One thing to be careful about in JavaScript is the difference between == and ===. As JavaScript tries to be resilient against programming errors == tries to do type coercion between two variables e.g. converts a string to a number so that you can compare with a number as shown below:

console.log(5 == "5"); // true   , TS Error
console.log(5 === "5"); // false , TS Error

However, the choices JavaScript makes are not always ideal. For example, in the below example the first statement is false because "" and "0" are both strings and are clearly not equal. However, in the second case both 0 and the empty string ("") are falsy (i.e. behave like false) and are therefore equal with respect to ==. Both statements are false when you use ===.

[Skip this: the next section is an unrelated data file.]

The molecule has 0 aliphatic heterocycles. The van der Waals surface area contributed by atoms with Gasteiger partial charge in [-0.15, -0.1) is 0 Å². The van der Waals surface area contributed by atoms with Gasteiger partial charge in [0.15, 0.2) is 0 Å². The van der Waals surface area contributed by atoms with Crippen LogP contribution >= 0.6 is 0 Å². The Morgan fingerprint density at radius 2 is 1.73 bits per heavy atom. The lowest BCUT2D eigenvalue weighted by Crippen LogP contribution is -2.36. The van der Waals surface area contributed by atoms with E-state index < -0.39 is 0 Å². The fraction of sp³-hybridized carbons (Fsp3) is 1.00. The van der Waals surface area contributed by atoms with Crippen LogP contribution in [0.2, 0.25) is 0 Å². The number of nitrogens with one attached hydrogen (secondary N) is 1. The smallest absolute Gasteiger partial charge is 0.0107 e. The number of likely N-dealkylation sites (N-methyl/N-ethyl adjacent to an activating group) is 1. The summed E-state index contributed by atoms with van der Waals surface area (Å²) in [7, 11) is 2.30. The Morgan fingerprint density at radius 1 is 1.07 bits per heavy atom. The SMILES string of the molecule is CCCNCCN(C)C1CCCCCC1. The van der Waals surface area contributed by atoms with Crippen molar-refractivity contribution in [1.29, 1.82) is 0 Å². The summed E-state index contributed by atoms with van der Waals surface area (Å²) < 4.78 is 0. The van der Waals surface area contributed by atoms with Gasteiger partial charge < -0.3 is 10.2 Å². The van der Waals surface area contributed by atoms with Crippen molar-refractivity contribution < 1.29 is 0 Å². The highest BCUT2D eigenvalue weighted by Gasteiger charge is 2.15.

console.log("" == "0"); // false
console.log(0 == ""); // true

console.log("" === "0"); // false
console.log(0 === ""); // false

Note that string == number and string === number are both compile time errors in TypeScript, so you don't normally need to worry about this.

Similar to == vs. ===, there is != vs. !==

So ProTip: Always use === and !== except for null checks, which we cover later.

Structural Equality

If you want to compare two objects for structural equality ==/=== are not sufficient. e.g.

console.log({a:123} == {a:123}); // False
console.log({a:123} === {a:123}); // False

To do such checks use the deep-equal npm package e.g.

import * as deepEqual from "deep-equal";

console.log(deepEqual({a:123},{a:123})); // True

However, quite commonly you don't need deep checks and all you really need is to check by some id e.g.

type IdDisplay = {
  id: string,
  display: string
const list: IdDisplay[] = [
    id: 'foo',
    display: 'Foo Select'
    id: 'bar',
    display: 'Bar Select'

const fooIndex = list.map(i => i.id).indexOf('foo');
console.log(fooIndex); // 0

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